Via the NHL
Last year, Kent ended Max Reinhart’s NHLE analysis like this:
Max Reinhart might get some leeway as a 20-year old pro rookie, but he’ll have to make huge strides as a sophomore to start looking like he’s worth a damn.
Guess what? He did.
The Flames’ first pick in the 2010 NHL Draft (64th overall) comes in at 10 on our countdown.
Don’t look at a ranking this “low” and think that we’re down on Reinhart as a prospect. True, he did rank higher in both of the past two Flames Fifteens – but I’m fairly certain everyone on this site expects Reinhart to be an NHLer. (You’ll see why in a couple grafs.) He hasn’t taken a step backwards, as a cursory glance of this article might suggest. Reinhart just finished up one of the most prolific seasons for a Flames prospect at the AHL level since Theo Fleury, leading the Abbotsford Heat in scoring (21+42 in 66 GP) and finishing 12th overall in the AHL.
Reinhart increased his scoring substantially year-over-year, as he moved up to the second line to start the year and finished up on the first line. Reinhart had some pretty good seasons NHLE-wise in the WHL, scoring 17 in his draft season, 27 in his +1 and 33 in his final year in the ‘Dub. That’s good progression. He hit a bit of a snag last year, though, playing tough PK minutes and skating with PL3 from time to time – dropping his NHLE to just 14. However, he averaged 2.1 shots per game, which was a positive sign. I can’t figure out his true on-ice SH%, but I’m going to guess it was below average like his personal SH% (4.9%), which explains a little of the low production.
Reinhart got the benefit of good luck (or the benefit of not having bad luck) this year, though, shooting 12.7% and getting to play with better linemates. Abbotsford was a pretty lucky team this year, but most of that was due more to the SV% than the SH%, meaning Reinhart’s assist totals probably aren’t inflated too much – although Abbotsford did probably score more than they should have, so who knows.
|Power Play Points||Secondary Assists||Team Scoring|
|Max Reinhart||33% (21/62)||41% (17/42)||27% (63/237)|
His secondary assist percentage was roughly average, but Reinhart made up for that with his above average EV/PP split: 66% of his points were at even strength despite Reinhart picking up 21 power play points. That’s really healthy, and he did most of it through volume: he generated more than 2.5 shots per game this season.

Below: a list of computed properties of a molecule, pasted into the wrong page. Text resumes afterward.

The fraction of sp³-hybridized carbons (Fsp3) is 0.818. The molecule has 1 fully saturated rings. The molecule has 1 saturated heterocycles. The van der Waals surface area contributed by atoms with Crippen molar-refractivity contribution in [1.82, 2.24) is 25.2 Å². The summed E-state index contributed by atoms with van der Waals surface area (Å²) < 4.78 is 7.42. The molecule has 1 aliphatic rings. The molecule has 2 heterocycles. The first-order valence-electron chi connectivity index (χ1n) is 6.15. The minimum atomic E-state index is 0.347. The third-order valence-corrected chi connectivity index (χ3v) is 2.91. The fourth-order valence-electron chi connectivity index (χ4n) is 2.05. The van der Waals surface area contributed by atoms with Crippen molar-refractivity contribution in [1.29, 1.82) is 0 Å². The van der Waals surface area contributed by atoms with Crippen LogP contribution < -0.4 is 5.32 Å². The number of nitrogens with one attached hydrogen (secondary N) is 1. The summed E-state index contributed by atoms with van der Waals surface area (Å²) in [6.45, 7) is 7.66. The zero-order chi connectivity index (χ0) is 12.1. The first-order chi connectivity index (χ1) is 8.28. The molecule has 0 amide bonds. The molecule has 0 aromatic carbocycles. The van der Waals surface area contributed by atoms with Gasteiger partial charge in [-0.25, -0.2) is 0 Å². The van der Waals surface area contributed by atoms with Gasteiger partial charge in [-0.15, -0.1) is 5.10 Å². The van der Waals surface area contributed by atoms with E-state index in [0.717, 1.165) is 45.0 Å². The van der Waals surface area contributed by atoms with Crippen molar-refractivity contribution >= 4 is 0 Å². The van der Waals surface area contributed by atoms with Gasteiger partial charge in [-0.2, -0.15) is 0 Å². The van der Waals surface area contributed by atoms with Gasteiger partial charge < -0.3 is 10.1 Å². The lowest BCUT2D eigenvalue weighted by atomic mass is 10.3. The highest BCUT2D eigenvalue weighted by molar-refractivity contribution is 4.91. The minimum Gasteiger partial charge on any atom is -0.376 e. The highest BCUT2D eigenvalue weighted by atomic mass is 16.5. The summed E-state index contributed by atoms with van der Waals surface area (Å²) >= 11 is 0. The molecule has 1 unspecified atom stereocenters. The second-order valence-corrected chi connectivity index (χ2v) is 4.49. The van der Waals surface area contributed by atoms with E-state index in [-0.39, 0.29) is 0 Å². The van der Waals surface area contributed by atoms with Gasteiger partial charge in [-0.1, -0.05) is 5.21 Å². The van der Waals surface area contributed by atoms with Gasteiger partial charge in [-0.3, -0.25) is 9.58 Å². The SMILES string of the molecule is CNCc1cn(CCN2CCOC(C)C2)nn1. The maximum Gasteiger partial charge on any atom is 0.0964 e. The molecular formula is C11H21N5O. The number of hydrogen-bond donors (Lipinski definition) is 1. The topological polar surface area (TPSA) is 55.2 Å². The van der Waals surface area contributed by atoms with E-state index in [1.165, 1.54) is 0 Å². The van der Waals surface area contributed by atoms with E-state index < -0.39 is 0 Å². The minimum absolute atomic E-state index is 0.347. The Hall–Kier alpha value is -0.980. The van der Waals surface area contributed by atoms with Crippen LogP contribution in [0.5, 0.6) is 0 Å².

One of the things that has followed Reinhart around is the “hockey sense” tag. It’s not something you really notice on a game-to-game basis because it really only rears its head when a mistake is made. Reinhart doesn’t seem to make a lot of positional mistakes and is often able to win battles in the corner because he knows how the crow flies. To my eyes, he’s physically average, which includes his skating – but that’s okay. I project him as a third liner, and many third liners are below average in an area.
I expect that Reinhart’s offensive ceiling is about the same as a guy like Kenny Agostino’s. Both seem about the same kind of player to me, honestly – one plus skill, average in most other areas, but both might be able to generate shot attempts at an above-average rate, making them valuable.
Reinhart is probably one of those guys who will turn into a forward who can anchor a good possession-type third line. I don’t know what the long-term plan is for him positionally – most of the Heat games I watched he was at C, but I believe he mostly played wing with Corban Knight and the NHL club – which accounted for a bit of his time this year. I think he should be an average NHLer regardless of where he plays.